Morning Person

1200px-Ermita_de_la_Virgen_de_la_Peña,_LIC_Sierras_de_Santo_Domingo_y_Caballera,_Aniés,_Huesca,_España,_2015-01-06,_DD_08-09_PAN

Dear Russell & Friends,

As usual, I titled my post before visiting Wikimedia Commons to find an appropriate photo.  This was the photo of the day and it was perfect in every way but one.  The sun is setting.  I think and write the best before the sun rises.  I pray best while running trails or climbing stairs.

Here is the story that accompanied this image:

Sunset view of the Ermita de la Virgen de la Peña (Hermitage of the Virgin of the Rock), province of Huesca, Spain. The village of Aniés is seen on the left. The oldest parts of the sanctuary date to Roman times, while much was built in the 13th Century. The hermitage is only accessible on foot, via a steep path in the forest and through caves in the mountain.

A hermitage.  In a mountain.  Overlooking a beautiful valley.  Accessible only by foot.  Through a forest. Sigh.  I can relate to the hermit and to her temptation to allow solitude’s reign.  But a hermitage is something else.  Alone together.  Isn’t that the motto of an introverted friend?  We are so happy to see you, to listen, to radiate your warmth back to you.  We just recharge alone.  My favorite saying about love and marriage comes from Rilke as I describe my bride in his words, “the guardian of my solitude”.  I’m in the mood for quoting, so to do it justice, from Letters to a Young Poet:

“The point of marriage is not to create a quick commonality by tearing down all boundaries; on the contrary, a good marriage is one in which each partner appoints the other to be the guardian of his solitude, and thus they show each other the greatest possible trust. A merging of two people is an impossibility, and where it seems to exist, it is a hemming-in, a mutual consent that robs one party or both parties of their fullest freedom and development. But once the realization is accepted that even between the closest people infinite distances exist, a marvelous living side-by-side can grow up for them, if they succeed in loving the expanse between them, which gives them the possibility of always seeing each other as a whole and before an immense sky.”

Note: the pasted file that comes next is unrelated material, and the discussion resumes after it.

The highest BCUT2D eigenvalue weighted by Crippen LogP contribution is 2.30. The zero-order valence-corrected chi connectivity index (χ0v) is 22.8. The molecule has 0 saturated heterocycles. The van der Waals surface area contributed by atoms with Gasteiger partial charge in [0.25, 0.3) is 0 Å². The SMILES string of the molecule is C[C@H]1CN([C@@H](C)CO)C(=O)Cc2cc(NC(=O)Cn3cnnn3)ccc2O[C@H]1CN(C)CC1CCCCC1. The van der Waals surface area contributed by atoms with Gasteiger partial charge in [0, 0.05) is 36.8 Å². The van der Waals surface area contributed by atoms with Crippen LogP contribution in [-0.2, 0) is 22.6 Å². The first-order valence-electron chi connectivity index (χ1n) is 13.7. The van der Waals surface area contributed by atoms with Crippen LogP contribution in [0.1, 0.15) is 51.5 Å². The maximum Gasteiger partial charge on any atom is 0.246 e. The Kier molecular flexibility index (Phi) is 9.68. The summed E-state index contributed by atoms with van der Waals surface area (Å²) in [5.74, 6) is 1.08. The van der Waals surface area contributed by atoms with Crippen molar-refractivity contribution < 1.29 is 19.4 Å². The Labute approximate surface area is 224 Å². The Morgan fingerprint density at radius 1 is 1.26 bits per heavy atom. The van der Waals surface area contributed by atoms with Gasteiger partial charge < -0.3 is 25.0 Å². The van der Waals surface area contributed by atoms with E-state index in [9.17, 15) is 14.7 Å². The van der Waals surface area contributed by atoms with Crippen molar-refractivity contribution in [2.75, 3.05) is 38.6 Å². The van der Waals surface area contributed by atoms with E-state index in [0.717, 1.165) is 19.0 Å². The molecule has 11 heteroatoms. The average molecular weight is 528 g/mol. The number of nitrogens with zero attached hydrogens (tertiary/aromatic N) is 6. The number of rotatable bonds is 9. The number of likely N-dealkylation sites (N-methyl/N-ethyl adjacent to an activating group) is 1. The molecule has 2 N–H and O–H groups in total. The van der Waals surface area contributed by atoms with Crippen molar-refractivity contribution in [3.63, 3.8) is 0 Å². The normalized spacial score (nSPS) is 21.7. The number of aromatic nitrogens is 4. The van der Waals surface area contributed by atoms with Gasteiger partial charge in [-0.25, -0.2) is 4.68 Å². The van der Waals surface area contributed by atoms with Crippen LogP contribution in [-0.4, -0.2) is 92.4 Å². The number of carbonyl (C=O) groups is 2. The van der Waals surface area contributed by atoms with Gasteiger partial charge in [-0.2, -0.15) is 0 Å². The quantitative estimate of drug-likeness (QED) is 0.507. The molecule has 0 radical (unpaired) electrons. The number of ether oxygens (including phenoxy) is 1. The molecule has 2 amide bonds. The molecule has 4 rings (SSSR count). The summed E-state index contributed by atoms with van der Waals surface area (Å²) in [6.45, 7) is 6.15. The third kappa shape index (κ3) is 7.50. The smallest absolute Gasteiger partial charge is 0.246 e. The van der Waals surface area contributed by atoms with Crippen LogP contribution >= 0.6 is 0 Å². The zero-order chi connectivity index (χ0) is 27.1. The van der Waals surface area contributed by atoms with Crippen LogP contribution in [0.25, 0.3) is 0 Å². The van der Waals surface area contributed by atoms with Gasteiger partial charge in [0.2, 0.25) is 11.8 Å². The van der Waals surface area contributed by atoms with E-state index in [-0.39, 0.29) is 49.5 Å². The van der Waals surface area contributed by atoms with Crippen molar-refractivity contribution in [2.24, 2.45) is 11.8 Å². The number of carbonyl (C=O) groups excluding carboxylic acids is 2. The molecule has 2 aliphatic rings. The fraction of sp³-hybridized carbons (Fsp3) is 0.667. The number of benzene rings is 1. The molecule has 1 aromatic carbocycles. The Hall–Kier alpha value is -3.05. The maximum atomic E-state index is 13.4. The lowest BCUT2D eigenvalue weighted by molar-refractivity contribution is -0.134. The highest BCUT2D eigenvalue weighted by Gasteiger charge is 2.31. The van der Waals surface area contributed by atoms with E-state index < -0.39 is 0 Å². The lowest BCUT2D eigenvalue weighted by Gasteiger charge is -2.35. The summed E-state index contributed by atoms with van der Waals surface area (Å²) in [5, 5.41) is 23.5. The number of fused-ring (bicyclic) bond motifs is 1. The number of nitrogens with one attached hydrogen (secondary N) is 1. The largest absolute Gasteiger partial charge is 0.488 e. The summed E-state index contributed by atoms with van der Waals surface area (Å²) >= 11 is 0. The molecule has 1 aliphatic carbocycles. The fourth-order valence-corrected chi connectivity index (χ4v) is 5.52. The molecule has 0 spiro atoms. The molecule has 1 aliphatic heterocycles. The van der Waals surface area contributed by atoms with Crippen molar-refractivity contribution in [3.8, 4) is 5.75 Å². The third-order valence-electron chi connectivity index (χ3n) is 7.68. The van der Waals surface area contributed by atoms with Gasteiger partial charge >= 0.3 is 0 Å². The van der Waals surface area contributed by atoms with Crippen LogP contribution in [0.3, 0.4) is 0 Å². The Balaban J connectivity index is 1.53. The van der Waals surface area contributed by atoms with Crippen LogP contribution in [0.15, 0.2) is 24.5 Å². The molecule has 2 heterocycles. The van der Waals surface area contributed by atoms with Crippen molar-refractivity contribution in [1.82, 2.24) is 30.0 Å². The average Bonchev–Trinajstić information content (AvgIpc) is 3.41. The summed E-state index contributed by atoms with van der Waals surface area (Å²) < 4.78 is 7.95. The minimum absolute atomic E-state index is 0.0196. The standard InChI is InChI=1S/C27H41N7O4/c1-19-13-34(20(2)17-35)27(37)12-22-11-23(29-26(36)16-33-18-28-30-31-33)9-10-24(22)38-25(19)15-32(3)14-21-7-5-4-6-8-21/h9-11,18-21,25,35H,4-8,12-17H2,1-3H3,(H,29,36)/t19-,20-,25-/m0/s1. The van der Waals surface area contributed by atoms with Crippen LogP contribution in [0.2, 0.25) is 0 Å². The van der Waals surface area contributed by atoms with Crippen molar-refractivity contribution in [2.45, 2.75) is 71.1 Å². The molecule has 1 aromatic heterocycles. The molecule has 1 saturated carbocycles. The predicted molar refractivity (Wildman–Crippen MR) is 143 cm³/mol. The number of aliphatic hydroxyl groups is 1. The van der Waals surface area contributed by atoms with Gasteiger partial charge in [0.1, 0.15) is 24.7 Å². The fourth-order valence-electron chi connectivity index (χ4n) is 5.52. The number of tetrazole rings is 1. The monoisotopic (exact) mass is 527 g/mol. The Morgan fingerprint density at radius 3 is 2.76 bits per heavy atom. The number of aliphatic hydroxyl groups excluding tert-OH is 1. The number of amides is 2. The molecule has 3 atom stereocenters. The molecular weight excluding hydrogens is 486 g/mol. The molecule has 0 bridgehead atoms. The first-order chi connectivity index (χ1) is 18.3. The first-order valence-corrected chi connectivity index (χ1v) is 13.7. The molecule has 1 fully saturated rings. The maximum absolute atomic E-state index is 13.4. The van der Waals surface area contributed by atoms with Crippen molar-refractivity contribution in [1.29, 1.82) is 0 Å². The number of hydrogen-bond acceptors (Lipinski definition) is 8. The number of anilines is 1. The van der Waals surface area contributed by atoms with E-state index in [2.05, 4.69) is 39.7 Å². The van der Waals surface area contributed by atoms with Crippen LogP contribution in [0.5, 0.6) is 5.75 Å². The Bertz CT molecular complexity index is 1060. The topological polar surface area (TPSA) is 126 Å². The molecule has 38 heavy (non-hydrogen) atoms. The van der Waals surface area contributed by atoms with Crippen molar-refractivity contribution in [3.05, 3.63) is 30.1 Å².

So, this morning and in my mind, I hiked that path, jogging here and there and approached that hermitage in the civil dawn.  Coffee was brewing as I arrived and I sat to a rough hewn table to eat simple bread and drink a clear, cold water.  Thirsty parchment and an old pen waited as I sat to write you.  Morning in the hermitage, awaiting the rising of the sun.

Why do I like the mornings so much?  It may be my neural wiring.  It may be the training in my profession that required long hours deep into the nights and shallow into the next mornings.  But everyone works long at times.  Some prefer to work and talk and play deep into the star dotted night.  I find night is best for sleeping and dreaming and recharging a body that is frequently depleted.  But morning!  Morning is my best time.  So that is the time I give to God, and will be the time I give to others.  Don’t run for exercise if you don’t love running.  It will never stick.  And don’t read or write in the morning unless it is your best time. You won’t have the same joy.  The internet is gleefully asynchronous and the world so small.  My dawn may very well be your dusk.  Let’s just find each other in the infinite space between, and enjoy our fellowship alone together.

Pascal – – 1:16

 

photo credit:  “Ermita de la Virgen de la Peña, LIC Sierras de Santo Domingo y Caballera, Aniés, Huesca, España, 2015-01-06, DD 08-09 PAN” by Diego Delso. Licensed under CC BY-SA 4.0 via Wikimedia Commons

2 comments

  1. The Rilke quote reminds me of Gibran’s ‘The Prophet’: “Aye, you shall be together even in the silent memory of God. But let there be spaces in your togetherness, and let the winds of the heavens dance between you.”

    Liked by 1 person

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